As NewsBusters has been reporting, the perilously liberal media have been focusing a great deal of attention on contraception in order to assist President Obama's narrative that Republicans want to take away everyone's birth control.
Doing his part on MSNBC's Morning Joe Thursday was CNBC contributor Howard Dean who actually said with a straight face, "Very conservative women want their kids, their daughters taking birth control" (video follows with transcript and commentary):
HOWARD DEAN, CNBC CONTRIBUTOR: We did a focus group in 2008 when Obama was running, and we did it in western Pennsylvania with pro-Life women. And Obama had, I mean McCain had said something like we shouldn’t pay for, he was against paying for contraception but he was for paying for Viagra. So we, that comes out in this pro-Life focus group, and these pro-Life women go, “This guy is totally out of touch” because they all had teenage daughters, and whatever they thought about abortion and all that, they did not want their teenage daughters getting pregnant.
And people in America are very practical people across the political spectrum. Very conservative women want their kids, their daughters taking birth control.
Really? I would think most very conservative women want their teenage daughters to be celibate and likely believe giving them birth control is telling them it's okay to have sex.
A 2007 Associated Press/Ipsos poll provided some insight:
People decisively favor letting their public schools provide birth control to students, but they also voice misgivings that divide them along generational, income and racial lines, a poll showed.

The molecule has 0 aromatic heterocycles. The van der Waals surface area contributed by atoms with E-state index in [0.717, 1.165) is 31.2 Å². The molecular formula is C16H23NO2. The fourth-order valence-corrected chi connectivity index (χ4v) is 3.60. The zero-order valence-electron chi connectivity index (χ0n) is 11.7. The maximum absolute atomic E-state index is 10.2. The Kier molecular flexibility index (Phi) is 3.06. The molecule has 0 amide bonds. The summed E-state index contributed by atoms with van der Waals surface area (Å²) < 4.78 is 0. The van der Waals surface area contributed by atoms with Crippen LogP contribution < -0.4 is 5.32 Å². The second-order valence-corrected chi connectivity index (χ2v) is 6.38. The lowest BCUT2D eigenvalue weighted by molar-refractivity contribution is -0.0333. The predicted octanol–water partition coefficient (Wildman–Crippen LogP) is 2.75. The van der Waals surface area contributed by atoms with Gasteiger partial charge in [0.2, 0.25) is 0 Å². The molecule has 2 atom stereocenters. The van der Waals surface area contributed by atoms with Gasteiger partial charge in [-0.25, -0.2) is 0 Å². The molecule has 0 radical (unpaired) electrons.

Sixty-seven percent support giving contraceptives to students, according to an Associated Press-Ipsos poll. About as many — 62% — said they believe providing birth control reduces the number of teenage pregnancies.
Let's look at some of the details (emphasis added):
Minorities, older and lower-earning people were likeliest to prefer requiring parental consent, while those favoring no restriction tended to be younger and from cities or suburbs. People who wanted schools to provide no birth control at all were likelier to be white and higher-income earners. [...]
Underlining the schisms over the issue, those saying sex education and birth control were better for reducing teen pregnancies outnumber people preferring morality and abstinence by a slim 51% to 46%.
Younger people were likelier to consider sex education and birth control the better way to limit teenage pregnancies, as were 64% of minorities and 47% of whites. Nearly seven in 10 white evangelicals opted for abstinence, along with about half of Catholics and Protestants.
In addition, 49% say providing teens with birth control would not encourage sexual intercourse and a virtually identical 46% said it would.
So, 46 percent of those surveyed preferred morality and abstinence with the same percentage saying giving kids birth control encourages sex.
Think very conservative women would have been in that group?
Yeah, I do too.
But that's not the narrative the White House wants, and CNBC's Dean did his part Thursday to further the misinformation.
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